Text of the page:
The leaders of the Group of Seven (G7) will this week deliberate their next steps in response to the enduring unrest in Ukraine, after sidelining Russia for its role in the crisis.

Ukraine has seen a descent into violence since February, when president Viktor Yanukovych fled the country following mass protests over his reluctance to seek closer ties with the European Union.

The international community has accused Russia of fomenting separatist unrest in the former Soviet country, including through the annexation of its Crimean peninsula.

“We have not yet seen Russia take the steps that are necessary to reduce ... tensions,” Ben Rhodes, the deputy national security advisor of US President Barack Obama, said Friday.

Obama will join his counterparts from Britain, Canada, France, Germany, Italy and Japan at the G7 summit on Wednesday and Thursday.

The European Union will also be represented at the talks.

The group of industrialized nations decided to meet in the Belgian capital Brussels after snubbing a Group of Eight (G8) summit that was to be hosted by Russia this month.

At their last talks in April, the G7 leaders had agreed to proceed with sanctions against Moscow over its actions in Ukraine.

Russia will continue to face international isolation and sanctions if it does not use its “influence” on the Ukraine separatists to end the violence and does not engage in dialogue with the Ukrainian government, Rhodes warned.

Obama will meet Ukraine’s newly elected president, Petro Poroshenko, on Wednesday morning in Poland, which the US leader is visiting ahead of the G7 summit.

“We expect the Russian Federation to cooperate with the newly elected and legitimate president,” EU leaders said in a joint statement last week, urging Moscow to also continue withdrawing troops from the Ukrainian border and to pressure separatists into de—escalation.

The West had threatened Russia with more sanctions if it tried to thwart the May 25 elections that delivered a victory for Poroshenko.

But the EU has described the polls as “successful” and “genuine.” “The turnout was good, and the outcome was clear,” EU President Herman Van Rompuy, who will be representing the bloc at the G7 meeting along with European Commission President Jose Manuel Barroso, said last week.

Rhodes, meanwhile, praised Poroshenko for his “commitment to pursue dialogue ... to reduce tensions and put Ukraine on a positive path.” The G7 leaders are expected to discuss Ukraine and other foreign policy issues over dinner on Wednesday. The Iran nuclear negotiations are also likely to be on the agenda, Rhodes said.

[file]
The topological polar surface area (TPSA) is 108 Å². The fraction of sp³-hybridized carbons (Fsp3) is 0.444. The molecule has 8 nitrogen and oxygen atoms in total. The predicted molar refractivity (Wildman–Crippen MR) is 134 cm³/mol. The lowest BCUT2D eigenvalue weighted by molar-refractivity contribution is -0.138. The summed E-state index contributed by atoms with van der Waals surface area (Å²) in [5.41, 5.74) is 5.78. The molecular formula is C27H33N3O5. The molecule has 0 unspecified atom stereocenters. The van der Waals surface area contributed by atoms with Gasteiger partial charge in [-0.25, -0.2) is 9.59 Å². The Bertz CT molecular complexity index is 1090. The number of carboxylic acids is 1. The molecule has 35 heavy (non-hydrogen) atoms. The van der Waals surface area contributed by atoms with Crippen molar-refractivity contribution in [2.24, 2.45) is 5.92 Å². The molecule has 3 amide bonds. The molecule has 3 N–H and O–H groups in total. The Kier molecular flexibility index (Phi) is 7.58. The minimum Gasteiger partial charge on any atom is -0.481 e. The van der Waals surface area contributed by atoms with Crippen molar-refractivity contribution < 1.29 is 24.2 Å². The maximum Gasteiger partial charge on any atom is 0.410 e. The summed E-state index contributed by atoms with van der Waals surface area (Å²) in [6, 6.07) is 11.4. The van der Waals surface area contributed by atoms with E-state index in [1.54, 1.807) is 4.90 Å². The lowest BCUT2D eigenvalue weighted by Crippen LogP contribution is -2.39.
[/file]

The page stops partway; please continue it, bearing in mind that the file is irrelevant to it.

Talks on economic, energy, climate and development issues are expected to follow Thursday.

G7 energy ministers last month agreed to work on a long—term strategy to wean Europe off its dependency on Russian gas supplies. Fears are rife that escalating tensions may lead Moscow to cut off gas deliveries passing through Ukraine on their way to Europe.

In 2012, 66 per cent of the EU’s natural gas was imported, with more than a third stemming from Russia. Six of the bloc’s 28 countries — Bulgaria, Estonia, Finland, Latvia, Lithuania and Slovakia — depend on Russia for all of their gas imports.

“The crisis in Ukraine is a wake—up call for Europe to reassess its energy mix,” the Oxfam campaign group said, calling on G7 leaders to avoid “fake solutions like shale gas, surplus coal or tar sands,” and work instead on curbing demand and boosting renewable energy use.

Many European countries also have strong trade and business ties with Russia. The EU has so far steered clear of economic sanctions against Moscow amid concerns over repercussions for the European economy.

It has, however, prepared three scenarios that could be deployed if needed, ranging from low—intensity economic sanctions affecting items such as luxury goods to tougher measures such as a ban on oil and gas imports.

“If there are further destabilization actions by Russia, more sanctions are not impossible,” German Chancellor Angela Merkel warned after the summit with her EU counterparts last week.

Obama’s presence at the G7 talks is expected to bring about strict security measures in Brussels, which is hosting such a meeting for the first time. It is taking place just over a week after three people were killed in a shooting at the city’s Jewish Museum.

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